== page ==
Friday 24 December 2021

Quality Care Commission welcomes improvements at Northwick Park maternity services - rating improved from 'Inadequate' to 'Requires Improvement'

 From the Quality Care Commission

In October, CQC carried out an unannounced comprehensive inspection of the maternity department at Northwick Park Hospital, run by London North West University Healthcare NHS Trust*. This was to follow up on concerns identified during a previous inspection in April, when CQC told the trust to take urgent action to keep mothers and babies safe.

Following the October inspection, the overall rating for maternity services improved from inadequate to requires improvement. Safe, responsive and well-led remain as requires improvement. Caring remains good, and effective moved up from requires improvement to good.

Nicola Wise, CQC’s head of hospital inspection, said:

“I am pleased to say we saw a number of improvements in the maternity department at Northwick Park Hospital during our recent inspection.

“After our previous inspection, we were concerned there was a blame culture within the service which stopped incidents being escalated and improvements being made. This had improved, and staff are encouraged to give feedback and report incidents which are now being reviewed and learning shared, with improvements being tracked. We found a zero-tolerance policy regarding bullying and inappropriate behaviour, which was an improvement from our last inspection.

“Women using the service told us staff treated them with kindness. One person who had recently given birth, said that staff had gone above and beyond to provide safe care and treatment. They also respected people’s personal, cultural, social and religious needs. One woman who wore a hijab said that staff had respected them and their privacy regarding this.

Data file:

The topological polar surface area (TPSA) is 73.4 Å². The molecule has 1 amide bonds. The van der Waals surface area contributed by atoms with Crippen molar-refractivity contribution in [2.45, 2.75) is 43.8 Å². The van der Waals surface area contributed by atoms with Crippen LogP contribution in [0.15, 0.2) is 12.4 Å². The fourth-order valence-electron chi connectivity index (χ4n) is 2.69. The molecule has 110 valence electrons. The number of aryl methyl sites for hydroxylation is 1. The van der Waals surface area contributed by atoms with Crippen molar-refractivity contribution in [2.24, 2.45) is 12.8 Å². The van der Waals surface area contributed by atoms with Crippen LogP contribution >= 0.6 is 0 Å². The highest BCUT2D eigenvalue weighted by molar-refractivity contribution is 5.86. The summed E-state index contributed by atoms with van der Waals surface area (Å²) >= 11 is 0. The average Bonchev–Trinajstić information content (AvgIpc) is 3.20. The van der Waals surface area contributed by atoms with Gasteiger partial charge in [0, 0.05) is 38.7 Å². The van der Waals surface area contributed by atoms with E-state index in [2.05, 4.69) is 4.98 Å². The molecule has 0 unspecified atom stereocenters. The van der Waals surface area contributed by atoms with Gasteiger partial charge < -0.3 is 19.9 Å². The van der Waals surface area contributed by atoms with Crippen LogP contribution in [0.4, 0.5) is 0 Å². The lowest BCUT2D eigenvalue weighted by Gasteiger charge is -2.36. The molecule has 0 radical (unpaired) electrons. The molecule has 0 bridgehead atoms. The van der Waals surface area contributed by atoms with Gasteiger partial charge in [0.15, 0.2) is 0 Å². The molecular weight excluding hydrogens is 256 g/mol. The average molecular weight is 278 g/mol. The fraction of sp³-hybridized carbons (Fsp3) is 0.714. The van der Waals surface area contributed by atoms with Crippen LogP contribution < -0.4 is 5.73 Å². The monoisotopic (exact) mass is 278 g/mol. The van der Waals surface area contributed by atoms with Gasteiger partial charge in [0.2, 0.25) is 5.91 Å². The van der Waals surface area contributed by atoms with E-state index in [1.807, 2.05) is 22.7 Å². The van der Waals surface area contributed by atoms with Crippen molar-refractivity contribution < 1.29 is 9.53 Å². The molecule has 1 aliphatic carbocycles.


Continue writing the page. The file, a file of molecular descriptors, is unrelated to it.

“Following this inspection, we pointed out areas where further improvements need to be made. However, the interim leadership team is aware of the issues, and is committed to making the required improvements. Staff told us that senior managers were much more visible, and they were impressed by the change in approach from the leadership team, saying there was no longer a feeling of ‘them and us’. It is clear that leaders need time to fully embed the improvements in the maternity service and make permanent appointments to the team.

“We will continue to monitor the service to check that improvements are made and fully embedded, however, we recognise that all hospitals and healthcare professionals are under extreme pressure at the current time, and they need to be given the space to focus on delivering safe care to patients and supporting staff through this difficult period.”

Inspectors found the following during this inspection:

  • The service did not always have enough midwifery staff with the right qualifications, skills, training and experience to keep women safe from avoidable harm and to provide the right care and treatment. Waiting times were longer for women across maternity services when staffing levels were low, though staff were encouraged to report delays as incidents. The birth centre was closed due to staff shortages. Staff shortages also impacted on home visits and clinics provided by community midwives
  • Compliance with mandatory staff training was 84%, which did not quite meet the trust’s target of 85%, although it was an improvement
  • The service had one never event in September. Never events are serious, largely preventable patient safety incidents. A swab was left inside a patient when they were being induced, even though two members of staff had signed a document showing that the correct number of swabs had been counted following the procedure. Learning from this event was shared across the trust